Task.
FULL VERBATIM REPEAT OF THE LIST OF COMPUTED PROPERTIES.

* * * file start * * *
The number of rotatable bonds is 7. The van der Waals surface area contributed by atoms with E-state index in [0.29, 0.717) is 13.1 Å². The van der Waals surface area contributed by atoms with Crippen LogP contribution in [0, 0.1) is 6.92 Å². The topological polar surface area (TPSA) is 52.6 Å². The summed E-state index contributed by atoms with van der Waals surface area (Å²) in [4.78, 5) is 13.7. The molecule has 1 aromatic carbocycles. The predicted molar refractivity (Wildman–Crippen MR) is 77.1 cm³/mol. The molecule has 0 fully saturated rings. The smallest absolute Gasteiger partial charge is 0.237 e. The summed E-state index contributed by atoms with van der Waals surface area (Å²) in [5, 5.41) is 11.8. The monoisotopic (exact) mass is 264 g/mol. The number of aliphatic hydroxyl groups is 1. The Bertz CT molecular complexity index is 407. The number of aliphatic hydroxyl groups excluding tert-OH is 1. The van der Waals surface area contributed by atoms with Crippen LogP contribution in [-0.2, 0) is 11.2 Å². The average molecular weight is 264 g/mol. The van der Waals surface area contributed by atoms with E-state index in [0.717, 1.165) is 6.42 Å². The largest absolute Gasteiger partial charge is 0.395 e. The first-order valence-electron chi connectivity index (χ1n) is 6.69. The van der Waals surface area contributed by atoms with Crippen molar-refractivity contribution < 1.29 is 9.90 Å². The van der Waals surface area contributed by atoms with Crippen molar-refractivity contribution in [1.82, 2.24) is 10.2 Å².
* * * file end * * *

The number of rotatable bonds is 7. The van der Waals surface area contributed by atoms with E-state index in [0.29, 0.717) is 13.1 Å². The van der Waals surface area contributed by atoms with Crippen LogP contribution in [0, 0.1) is 6.92 Å². The topological polar surface area (TPSA) is 52.6 Å². The summed E-state index contributed by atoms with van der Waals surface area (Å²) in [4.78, 5) is 13.7. The molecule has 1 aromatic carbocycles. The predicted molar refractivity (Wildman–Crippen MR) is 77.1 cm³/mol. The molecule has 0 fully saturated rings. The smallest absolute Gasteiger partial charge is 0.237 e. The summed E-state index contributed by atoms with van der Waals surface area (Å²) in [5, 5.41) is 11.8. The monoisotopic (exact) mass is 264 g/mol. The number of aliphatic hydroxyl groups is 1. The Bertz CT molecular complexity index is 407. The number of aliphatic hydroxyl groups excluding tert-OH is 1. The van der Waals surface area contributed by atoms with Crippen LogP contribution in [-0.2, 0) is 11.2 Å². The average molecular weight is 264 g/mol. The van der Waals surface area contributed by atoms with E-state index in [0.717, 1.165) is 6.42 Å². The largest absolute Gasteiger partial charge is 0.395 e. The first-order valence-electron chi connectivity index (χ1n) is 6.69. The van der Waals surface area contributed by atoms with Crippen molar-refractivity contribution < 1.29 is 9.90 Å². The van der Waals surface area contributed by atoms with Crippen molar-refractivity contribution in [1.82, 2.24) is 10.2 Å².